Kenneth Duane Roy, Petitioner-appellant, v. James Gomez; John Van De Kamp; and William Merkle, et al.,respondents-appellees, 55 F.3d 1483 (9th Cir. 1995)Annotate this Case
Argued and Submitted April 14, 1995. Decided June 9, 1995
Hug, Circuit Judge, dissented and filed opinion.
Hill C. Snellings, Blackmon & Drozd, Sacramento, CA, for petitioner-appellant.
Margaret Venturi, Deputy Atty. Gen., Sacramento, CA, for respondents-appellees.
Appeal from the United States District Court for the Eastern District of California.
Before: GIBSON* , GOODWIN and HUG, Circuit Judges.
Opinion by Judge GOODWIN; Dissent by Judge HUG.
GOODWIN, Circuit Judge:
Kenneth Duane Roy appeals the denial of his habeas corpus petition challenging his 1983 California conviction for first degree murder and robbery. Roy's principal point on appeal is that because the Superior Court's instruction did not conform to the requirements of People v. Beeman, 35 Cal. 3d 547, 199 Cal. Rptr. 60, 674 P.2d 1318 (1984), the jury was permitted to convict him without finding an element of the crime. Carella v. California, 491 U.S. 263, 109 S. Ct. 2419, 105 L. Ed. 2d 218 (1989) (Justice Scalia concurring).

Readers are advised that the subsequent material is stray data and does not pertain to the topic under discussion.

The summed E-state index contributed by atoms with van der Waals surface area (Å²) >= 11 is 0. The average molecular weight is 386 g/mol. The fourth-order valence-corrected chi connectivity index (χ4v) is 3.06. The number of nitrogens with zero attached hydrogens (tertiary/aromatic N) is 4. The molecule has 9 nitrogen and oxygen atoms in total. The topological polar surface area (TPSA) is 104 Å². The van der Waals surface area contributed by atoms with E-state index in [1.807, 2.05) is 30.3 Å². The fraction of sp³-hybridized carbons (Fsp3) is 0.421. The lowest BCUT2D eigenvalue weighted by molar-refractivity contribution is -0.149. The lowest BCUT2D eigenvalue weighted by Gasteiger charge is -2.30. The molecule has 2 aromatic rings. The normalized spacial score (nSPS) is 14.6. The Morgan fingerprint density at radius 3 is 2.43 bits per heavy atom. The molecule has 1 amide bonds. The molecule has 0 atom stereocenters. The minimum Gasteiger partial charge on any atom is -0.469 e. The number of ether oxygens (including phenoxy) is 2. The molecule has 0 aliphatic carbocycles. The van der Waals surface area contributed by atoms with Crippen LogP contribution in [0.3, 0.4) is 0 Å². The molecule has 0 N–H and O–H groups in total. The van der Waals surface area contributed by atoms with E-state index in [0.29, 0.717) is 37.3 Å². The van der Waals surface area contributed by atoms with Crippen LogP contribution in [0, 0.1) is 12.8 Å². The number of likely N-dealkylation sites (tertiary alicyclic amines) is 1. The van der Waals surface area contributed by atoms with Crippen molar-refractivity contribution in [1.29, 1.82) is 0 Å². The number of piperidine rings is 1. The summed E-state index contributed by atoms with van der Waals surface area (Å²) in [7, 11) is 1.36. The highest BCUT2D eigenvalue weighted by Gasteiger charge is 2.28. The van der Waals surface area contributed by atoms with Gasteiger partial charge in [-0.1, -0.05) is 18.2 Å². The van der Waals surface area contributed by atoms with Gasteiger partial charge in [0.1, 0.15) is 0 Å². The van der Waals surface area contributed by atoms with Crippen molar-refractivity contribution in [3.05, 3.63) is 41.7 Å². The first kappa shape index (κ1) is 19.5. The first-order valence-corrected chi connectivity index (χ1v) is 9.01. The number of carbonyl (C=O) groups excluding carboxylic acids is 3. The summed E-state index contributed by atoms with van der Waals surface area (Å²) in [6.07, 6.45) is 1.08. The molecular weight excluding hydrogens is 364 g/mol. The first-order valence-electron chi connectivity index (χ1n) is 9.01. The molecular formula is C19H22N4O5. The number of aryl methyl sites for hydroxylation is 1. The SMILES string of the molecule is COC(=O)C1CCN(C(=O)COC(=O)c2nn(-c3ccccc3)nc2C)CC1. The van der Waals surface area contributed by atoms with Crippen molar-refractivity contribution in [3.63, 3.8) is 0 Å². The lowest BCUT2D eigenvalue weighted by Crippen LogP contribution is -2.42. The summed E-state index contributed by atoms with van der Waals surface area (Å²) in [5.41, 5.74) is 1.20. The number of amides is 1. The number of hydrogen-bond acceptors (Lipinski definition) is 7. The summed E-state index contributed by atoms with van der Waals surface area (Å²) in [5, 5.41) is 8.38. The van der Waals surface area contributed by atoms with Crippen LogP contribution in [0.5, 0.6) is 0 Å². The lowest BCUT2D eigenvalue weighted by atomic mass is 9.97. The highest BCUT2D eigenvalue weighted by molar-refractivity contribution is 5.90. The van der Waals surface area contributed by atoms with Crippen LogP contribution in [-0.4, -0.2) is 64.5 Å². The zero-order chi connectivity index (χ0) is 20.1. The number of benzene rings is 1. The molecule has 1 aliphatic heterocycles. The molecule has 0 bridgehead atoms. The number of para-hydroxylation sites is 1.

On September 13, 1981, Kenneth Roy and one Jesse McHargue, while hitch hiking near Gridley, California, met Archie Mannix and James Clark outside a liquor store and began drinking beer with them. A Gridley police officer observed the foursome in a pickup truck. The officer stopped the truck and advised the four not to drive.
Sometime after midnight, officers came upon the pickup truck nose down in a ditch. The bodies of Clark and Mannix were found. The bodies showed signs of stabbing. Mannix's body was partly submerged in the ditch water under the truck. His body later revealed evidence of drowning. Both bodies showed signs of having been stripped of clothing, and such clothing as was found showed the pockets turned out. Blood was found on bushes, and papers, not otherwise described, were found scattered near the truck. Roy and McHargue were not present, but were found about 3 a.m. in a nearby restaurant. Both men were wearing wet and muddy clothing.
Roy and McHargue were informed of their Miranda rights and consented to a search of their backpacks. McHargue's pack yielded Mannix's wet moccasins and his vest. After the two men were arrested, a search of Roy produced a Buck knife, $170.52 in cash, and a watch later identified as having belonged to Mannix. Roy was charged with two counts of robbery and two counts of first degree murder.
At trial, Roy did not testify, but the jury heard testimony from two jail inmates who swore Roy had told them of his participation in the killing of Clark and Mannix.